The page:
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ption of uniform products. In that regard reliance has been rightly placed on the judgment of Hon ble the Supreme Court in the case of Paper Products Ltd. (supra) and such circulars are binding on the department. Placing reliance on earlier judgments of the Supreme Court in the cases of CCE v. Usha Martin Industries, 1997 (94) E.L.T. 460 (S.C.) = (1997) 7 SCC 47; Ranadey Micronutrients v. CCE, 1996 (87) E.L.T. 19 (S.C.) = (1996) 10 SCC 387; CCE v. Jayant Dalal (P) Ltd., 1996 (88) E.L.T. 638 (S.C .....

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judgment of this Court further precludes the right of the Department to file an appeal against the correctness of the binding nature of the Circulars. Therefore, it is clear that so far as the Department is concerned, whatever action it has to take, the same will have to be consistent with the Circular which is in force at the relevant point of time. 10. It is, thus, evident that the revenue is precluded from challenging the correctness of the circular even on the ground of the same being incons .....

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oods in acceptable condition to the purchaser at his door step. The aforesaid condition has to be considered to be fulfilled because the supply of cement by the appellant to its customer is FOR destination . The appellant also bears the freight in respect thereof up to the door step of the customer. The freight charges incurred by it for such sale and supply at the door step of the customer are subjected to service tax which is also duly paid by the appellant. Moreover, the definition of express .....

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er of output service or an office relating to such factory or premises, advertisement or sales promotion, market research, storage upto the place of removal, procurement of inputs, activities relating to business, such as accounting, auditing, financing, recruitment and quality control, coaching and training, computer networking, credit rating, share registry, and security, inward transportation of inputs or capital goods and outward transportation upto the place of removal; 12. The input servic .....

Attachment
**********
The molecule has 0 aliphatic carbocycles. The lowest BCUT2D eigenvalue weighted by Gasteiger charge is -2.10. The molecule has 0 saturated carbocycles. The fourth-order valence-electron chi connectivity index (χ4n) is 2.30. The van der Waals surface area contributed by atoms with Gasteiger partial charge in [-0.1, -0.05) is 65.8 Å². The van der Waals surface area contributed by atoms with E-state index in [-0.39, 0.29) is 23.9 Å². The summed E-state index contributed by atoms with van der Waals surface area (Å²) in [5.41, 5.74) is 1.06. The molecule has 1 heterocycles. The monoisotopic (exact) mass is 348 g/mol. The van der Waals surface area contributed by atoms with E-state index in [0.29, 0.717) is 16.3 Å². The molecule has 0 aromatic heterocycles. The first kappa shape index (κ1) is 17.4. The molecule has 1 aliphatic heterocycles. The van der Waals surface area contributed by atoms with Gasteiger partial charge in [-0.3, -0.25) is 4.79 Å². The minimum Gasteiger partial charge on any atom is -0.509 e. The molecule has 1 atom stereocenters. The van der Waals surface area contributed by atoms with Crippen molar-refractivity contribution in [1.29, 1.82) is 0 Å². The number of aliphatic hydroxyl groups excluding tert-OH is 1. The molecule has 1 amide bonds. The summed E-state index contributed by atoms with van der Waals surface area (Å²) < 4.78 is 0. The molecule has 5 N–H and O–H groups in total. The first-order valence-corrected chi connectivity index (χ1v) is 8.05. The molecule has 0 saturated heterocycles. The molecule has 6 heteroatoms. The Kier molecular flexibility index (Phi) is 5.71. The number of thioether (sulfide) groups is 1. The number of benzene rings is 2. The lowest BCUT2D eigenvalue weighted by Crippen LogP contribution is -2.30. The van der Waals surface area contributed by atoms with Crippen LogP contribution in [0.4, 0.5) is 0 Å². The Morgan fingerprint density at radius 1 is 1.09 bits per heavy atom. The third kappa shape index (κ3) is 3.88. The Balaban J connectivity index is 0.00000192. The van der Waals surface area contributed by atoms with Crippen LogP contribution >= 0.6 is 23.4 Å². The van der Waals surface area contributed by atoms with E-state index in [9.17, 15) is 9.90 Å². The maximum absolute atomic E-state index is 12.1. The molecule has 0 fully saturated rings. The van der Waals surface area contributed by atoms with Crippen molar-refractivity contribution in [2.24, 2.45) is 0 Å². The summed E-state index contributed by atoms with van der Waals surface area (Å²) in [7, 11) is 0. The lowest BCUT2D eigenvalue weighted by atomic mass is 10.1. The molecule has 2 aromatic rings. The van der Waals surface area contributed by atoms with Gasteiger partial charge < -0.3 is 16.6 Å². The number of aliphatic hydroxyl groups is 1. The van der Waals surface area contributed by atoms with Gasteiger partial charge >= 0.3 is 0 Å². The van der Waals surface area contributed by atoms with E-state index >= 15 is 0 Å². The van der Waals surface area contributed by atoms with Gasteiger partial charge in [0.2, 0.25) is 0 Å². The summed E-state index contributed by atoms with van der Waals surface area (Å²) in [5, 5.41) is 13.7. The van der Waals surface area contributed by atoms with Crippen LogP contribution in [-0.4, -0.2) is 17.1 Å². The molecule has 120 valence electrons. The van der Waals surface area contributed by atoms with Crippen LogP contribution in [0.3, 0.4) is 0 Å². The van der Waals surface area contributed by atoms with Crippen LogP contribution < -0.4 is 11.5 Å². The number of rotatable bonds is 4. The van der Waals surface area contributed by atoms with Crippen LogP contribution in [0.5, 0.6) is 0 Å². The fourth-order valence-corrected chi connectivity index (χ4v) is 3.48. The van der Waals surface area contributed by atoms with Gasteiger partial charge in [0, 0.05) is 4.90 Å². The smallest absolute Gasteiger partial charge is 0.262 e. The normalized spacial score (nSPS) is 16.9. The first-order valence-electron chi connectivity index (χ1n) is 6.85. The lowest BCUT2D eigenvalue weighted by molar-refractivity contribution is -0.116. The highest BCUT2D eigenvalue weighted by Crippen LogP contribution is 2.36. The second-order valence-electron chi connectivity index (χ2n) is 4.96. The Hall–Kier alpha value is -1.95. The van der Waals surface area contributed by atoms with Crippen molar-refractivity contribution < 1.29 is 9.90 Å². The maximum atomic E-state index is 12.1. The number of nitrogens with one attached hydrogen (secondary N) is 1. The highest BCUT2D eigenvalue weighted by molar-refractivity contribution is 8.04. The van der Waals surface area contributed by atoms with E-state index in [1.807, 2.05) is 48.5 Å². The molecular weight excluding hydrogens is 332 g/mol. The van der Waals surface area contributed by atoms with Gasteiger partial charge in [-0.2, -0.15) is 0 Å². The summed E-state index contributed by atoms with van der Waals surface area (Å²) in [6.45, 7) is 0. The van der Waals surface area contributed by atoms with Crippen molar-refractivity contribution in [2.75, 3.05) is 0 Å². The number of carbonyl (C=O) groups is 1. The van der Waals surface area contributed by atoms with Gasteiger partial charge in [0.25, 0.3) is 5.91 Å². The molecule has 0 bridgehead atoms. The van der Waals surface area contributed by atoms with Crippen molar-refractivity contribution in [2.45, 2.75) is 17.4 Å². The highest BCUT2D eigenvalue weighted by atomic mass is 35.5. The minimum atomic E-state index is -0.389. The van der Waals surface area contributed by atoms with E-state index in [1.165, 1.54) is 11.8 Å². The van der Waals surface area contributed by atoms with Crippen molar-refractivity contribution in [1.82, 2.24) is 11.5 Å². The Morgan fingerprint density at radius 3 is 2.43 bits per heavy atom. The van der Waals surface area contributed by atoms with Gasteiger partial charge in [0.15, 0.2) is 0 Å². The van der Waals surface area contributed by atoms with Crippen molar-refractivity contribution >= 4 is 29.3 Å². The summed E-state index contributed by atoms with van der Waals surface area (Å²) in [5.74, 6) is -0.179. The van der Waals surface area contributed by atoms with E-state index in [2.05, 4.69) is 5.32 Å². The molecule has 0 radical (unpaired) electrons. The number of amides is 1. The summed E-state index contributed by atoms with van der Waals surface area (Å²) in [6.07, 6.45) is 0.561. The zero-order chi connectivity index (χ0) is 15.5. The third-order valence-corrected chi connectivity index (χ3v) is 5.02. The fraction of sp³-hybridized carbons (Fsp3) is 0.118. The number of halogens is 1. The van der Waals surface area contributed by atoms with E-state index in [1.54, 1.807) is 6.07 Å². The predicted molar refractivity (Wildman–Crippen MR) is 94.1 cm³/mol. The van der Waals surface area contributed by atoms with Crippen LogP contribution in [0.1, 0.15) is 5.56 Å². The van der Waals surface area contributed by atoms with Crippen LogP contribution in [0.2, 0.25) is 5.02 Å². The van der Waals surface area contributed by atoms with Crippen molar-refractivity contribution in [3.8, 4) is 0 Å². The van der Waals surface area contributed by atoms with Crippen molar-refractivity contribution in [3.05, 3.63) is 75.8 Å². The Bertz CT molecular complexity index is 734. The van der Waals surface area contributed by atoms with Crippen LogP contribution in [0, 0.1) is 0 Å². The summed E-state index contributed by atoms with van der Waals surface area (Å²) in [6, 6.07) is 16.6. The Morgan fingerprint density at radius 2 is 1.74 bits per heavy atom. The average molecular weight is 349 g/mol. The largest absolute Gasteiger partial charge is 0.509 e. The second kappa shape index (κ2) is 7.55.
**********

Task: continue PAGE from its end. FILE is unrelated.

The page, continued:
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till the delivery of the goods in acceptable condition to the purchaser at his door step. Accordingly, even the second condition that the seller has to bear the risk of loss or damage to the goods during transit to the destination stand fulfilled. 13. The third condition that the freight charges were integral part of the excisable goods also stand fulfilled as the delivery of the goods is FOR destination price. This aspect has been specifically pointed out in para 2.2 of the reply dated 12-4-200 .....

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n -4 (3) (c) (iii) was not existing. This Section 43 (c) (iii) of the Central Excise Act 1944 was inserted with effect from 14/5/2003 by Section -136 of the Finance Act 2003, therefore, after 14/5/2003 the place of removal could also be the destination point of delivery where goods are sold. Secondly, Apex Court was dealing with the unamended Sec 4 (3) (c) of the Central Excise Act 1944 on valuation. Thirdly before the Apex Court the issue was neither the admissibility of Cenvat Credit nor an in .....

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is the finding of the Hon ble Supreme Court in Ispat Industries Ltd. (Supra) regarding place of removal. The Hon ble Supreme Court was examining the question of valuation of excisable goods with reference to inclusion or otherwise, the freight charges from the factory gate to the buyer s premises. In the said case, admittedly, the goods were sold ex factory. The Revenue intended to include the freight element in the assessable value. The Hon ble Supreme Court, after Examining, the relevant provi .....

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eal is availability of cenvat credit on the outward transportation of finished goods. admittedly, during the relevant period, there is no definition of place of removal under Cenvat Credit Rules, 2004. The definition available under Section 4 has been taken to interpret the same for credit purposes. Here, in the present case, the respondent is clearly selling their goods on the bssis of purchase order, which clearly stipulates that 100% payment will be only on receipt of goods delivered at the p .....